Geoscience Reference
In-Depth Information
Fig. 2.33 Cross section through the 'Moray Field'
model, an outcrop-based model through Triassic fluvial
clastics in NE Scotland. Figures 2.35 , 2.36 , 2.38 and 2.39
follow the same section line through the models and each
model is conditioned to the same well data, differing only
in the selection of rock modelling algorithm
The algorithms work by selecting objects
from the prescribed distribution and then
rejecting objects which do not satisfy the well
constraints (in statistics, the 'prior model'). For
example, a channel object which does not inter-
sect an observed channel in a well is rejected.
This process continues iteratively until an
acceptable match is reached, constrained by the
expected total volume fraction of the object, e.g.
30 % channels. Objects that do not intersect the
wells are also simulated if needed to achieve the
specified element proportions. However, spatial
trends of element abundance or changing body
thickness are not automatically honoured because
most algorithms assume stationarity (no interwell
trends). Erosional, or intersection, rules are
applied so that an object with highest priority can
replace previously simulated objects (Fig. 2.33 ).
There are issues of concern with object
modelling which require user control and aware-
ness of the algorithm limitations. Firstly, it is
important to appreciate that the algorithm can gen-
erate bodies that cross multiple wells if intervals of
the requisite element appear at the right depth
intervals in the well. That is, the algorithm can
generate probabilistic correlations without user
guidance - something that may or may not be
desirable. Some algorithms allow the user to con-
trol multiple well intersections of the same object
but this is not yet commonplace.
Secondly, the distribution of objects at the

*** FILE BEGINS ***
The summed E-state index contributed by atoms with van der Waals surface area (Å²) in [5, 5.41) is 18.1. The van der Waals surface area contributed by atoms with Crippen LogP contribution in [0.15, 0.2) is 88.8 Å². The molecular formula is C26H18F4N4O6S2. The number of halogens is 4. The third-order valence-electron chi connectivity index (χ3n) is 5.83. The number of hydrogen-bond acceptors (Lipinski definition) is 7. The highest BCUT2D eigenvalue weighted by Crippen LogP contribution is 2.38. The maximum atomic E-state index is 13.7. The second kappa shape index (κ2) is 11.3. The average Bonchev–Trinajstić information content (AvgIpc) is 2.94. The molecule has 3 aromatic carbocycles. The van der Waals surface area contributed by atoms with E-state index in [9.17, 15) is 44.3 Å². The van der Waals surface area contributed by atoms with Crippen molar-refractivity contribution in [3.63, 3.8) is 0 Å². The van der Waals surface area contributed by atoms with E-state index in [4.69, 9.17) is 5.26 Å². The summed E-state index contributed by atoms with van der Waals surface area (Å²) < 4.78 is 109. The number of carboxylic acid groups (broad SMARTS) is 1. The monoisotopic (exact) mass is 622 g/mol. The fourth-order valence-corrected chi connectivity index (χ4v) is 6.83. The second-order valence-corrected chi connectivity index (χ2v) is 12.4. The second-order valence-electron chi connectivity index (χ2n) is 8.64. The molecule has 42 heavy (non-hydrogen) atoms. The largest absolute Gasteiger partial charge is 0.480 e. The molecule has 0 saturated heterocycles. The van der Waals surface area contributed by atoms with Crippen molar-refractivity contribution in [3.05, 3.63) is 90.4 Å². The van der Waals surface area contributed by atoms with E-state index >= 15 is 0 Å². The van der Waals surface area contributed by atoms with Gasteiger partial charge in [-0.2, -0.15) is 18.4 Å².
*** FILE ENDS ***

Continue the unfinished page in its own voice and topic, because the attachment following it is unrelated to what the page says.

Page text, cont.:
wells does not influence the distribution of
inter-well objects because of the assumption of
stationarity in the algorithm. Channel
morphologies are particularly hard to control
because trend maps only affect the location of
the control point for the channel object and not
the rest of the body, which generally extends
throughout the model. A key issue with object
modelling, therefore, is that things can easily go
awry in the inter-well area. Figure 2.34 shows an
example of 'funnelling', in which the algorithm
has found it difficult to position channel bodies
without hitting wells with no channel
observations; the channels have therefore been
preferentially funnelled into the inter-well area.
Again, some intuitive geological sense is
required to control and if necessary reject
model outcomes. The issue illustrated in
Fig. 2.34 can easily be exposed by making a net
sand map of the interval and looking for bulls-
eyes around the wells.
Thirdly, the element proportions of the final
model do not necessarily give guidance as to the
quality of the model. Many users compare the
element ('facies') proportions of the model with
those seen in the wells as a quantitative check on
the result, but matching the well intersections is
the main statistical objective of the algorithm so
there is a circular logic to this type of QC. The
key thing to check is the degree of 'well match'
and the spatial distributions and the total element
proportions (together). Repeated mismatches or
anomalous patterns point
to inconsistencies
between wells,
Search WWH ::

Custom Search